So the next question will be what is X? The audio signal contains noisy information. We are going to extract features from the audio waveform and X will be the feature vectors. An expert can perform speech recognition from a spectrogram. So extracting features from the frequency domain will be a reasonable start. But we need an even denser representation. This will force us to learn the core information but not the noise.


However, our discussion so far does not paint a full picture. We speak what we hear.

In speech recognition, knowing how we hear is more important than knowing how we speak in feature extraction.

Hearing sensitivity is non-linear in humans. The perceived separation of loudness and frequency varies at different frequencies.


We need to remap the measured audio waveform into the perceived scale in humans. Those are not 1-to-1 mapping and are mostly non-linear. In theory, such a model may need to account for the sensitivity of the measurement also, like the microphones. But we will assume that is a non-factor for now.

This is a nice video on how we hear sounds of different frequencies. In a nutshell, sounds are propagated as vibrations through the eardrum, ossicles (three bones: the malleus, incus, and stapes) and finally reaching the cochlea. The cochlea contains fluid and the vibrations are transmitted as waves inside.


There is about 15,000 hair inside the Cochlear at birth. The hair moves along with the vibrations. However, the hairs near the front are stiffer and respond to high-frequencies vibration only. As we go deeper into the coil, the hairs are less stiffer and will respond to lower frequencies. The cochlea is also coiled which enhances low-frequency vibrations as the waves travel down the tube. So the hairs in front are responsible for detecting high frequencies while the back hairs are for low frequencies. The movement of the hair will generate electrical signals and transmit them to the brain through the nerve cells.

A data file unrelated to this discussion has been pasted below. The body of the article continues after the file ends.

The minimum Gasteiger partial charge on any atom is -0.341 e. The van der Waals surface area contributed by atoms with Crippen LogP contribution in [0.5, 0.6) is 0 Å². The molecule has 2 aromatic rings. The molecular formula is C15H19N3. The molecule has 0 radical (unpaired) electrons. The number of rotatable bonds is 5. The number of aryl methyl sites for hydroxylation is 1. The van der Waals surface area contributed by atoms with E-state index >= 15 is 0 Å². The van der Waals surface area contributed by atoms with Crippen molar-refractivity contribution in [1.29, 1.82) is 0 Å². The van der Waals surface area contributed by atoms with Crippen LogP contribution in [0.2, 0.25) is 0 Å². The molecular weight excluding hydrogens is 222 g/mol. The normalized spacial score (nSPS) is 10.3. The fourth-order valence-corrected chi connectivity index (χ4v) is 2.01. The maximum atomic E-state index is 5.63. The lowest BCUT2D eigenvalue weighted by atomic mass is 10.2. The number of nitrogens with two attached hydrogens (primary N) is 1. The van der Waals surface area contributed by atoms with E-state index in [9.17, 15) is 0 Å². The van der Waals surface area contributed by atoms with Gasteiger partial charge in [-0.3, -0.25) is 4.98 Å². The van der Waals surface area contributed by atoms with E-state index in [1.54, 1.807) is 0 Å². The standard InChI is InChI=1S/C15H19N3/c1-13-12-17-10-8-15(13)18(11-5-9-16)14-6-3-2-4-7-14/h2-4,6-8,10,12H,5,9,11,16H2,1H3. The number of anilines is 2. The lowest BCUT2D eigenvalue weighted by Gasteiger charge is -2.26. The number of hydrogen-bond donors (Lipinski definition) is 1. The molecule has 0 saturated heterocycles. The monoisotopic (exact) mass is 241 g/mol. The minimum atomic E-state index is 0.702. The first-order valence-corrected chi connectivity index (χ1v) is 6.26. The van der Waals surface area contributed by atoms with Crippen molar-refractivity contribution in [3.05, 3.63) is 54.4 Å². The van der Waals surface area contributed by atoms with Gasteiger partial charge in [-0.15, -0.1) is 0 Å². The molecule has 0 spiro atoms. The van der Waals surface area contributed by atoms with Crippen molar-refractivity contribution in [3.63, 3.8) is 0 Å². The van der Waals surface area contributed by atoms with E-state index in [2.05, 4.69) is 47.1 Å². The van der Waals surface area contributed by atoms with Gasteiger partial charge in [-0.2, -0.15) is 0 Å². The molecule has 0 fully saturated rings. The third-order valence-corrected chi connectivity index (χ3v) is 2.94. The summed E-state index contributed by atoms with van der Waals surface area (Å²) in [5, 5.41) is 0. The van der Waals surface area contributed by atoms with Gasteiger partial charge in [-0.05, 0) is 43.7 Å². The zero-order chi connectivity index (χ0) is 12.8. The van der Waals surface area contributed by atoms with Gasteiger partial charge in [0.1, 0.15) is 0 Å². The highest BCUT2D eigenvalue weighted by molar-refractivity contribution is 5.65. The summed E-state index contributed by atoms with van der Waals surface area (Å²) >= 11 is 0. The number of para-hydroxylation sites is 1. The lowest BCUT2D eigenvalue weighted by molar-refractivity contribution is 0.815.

Here is the cat’s frequency response of the hairs in the basilar membrane.

This should sound pretty familiar for engineers studying signal processing. Each hair behaves like a bandpass filter which detects a specific range of frequency only. We will mimic such a mechanism in our feature extraction.

Fourier Transform (optional)

For non-engineers, let’s take an overview look at the Fourier Transform one more time. The waveform in the left below in the time domain is converted to a sinc function in the frequency domain in the right using a Fourier transform.


Let’s lay down some definitions quickly. The Fourier Transform is defined as:

Or in its discrete form:

The inverse conversion is

Such conversion is symmetrical, a square-like waveform converts to a sinc function in the frequency domain. In the reverse direction, a bandpass filter (a square-like form) will convert to a sinc function in the time domain.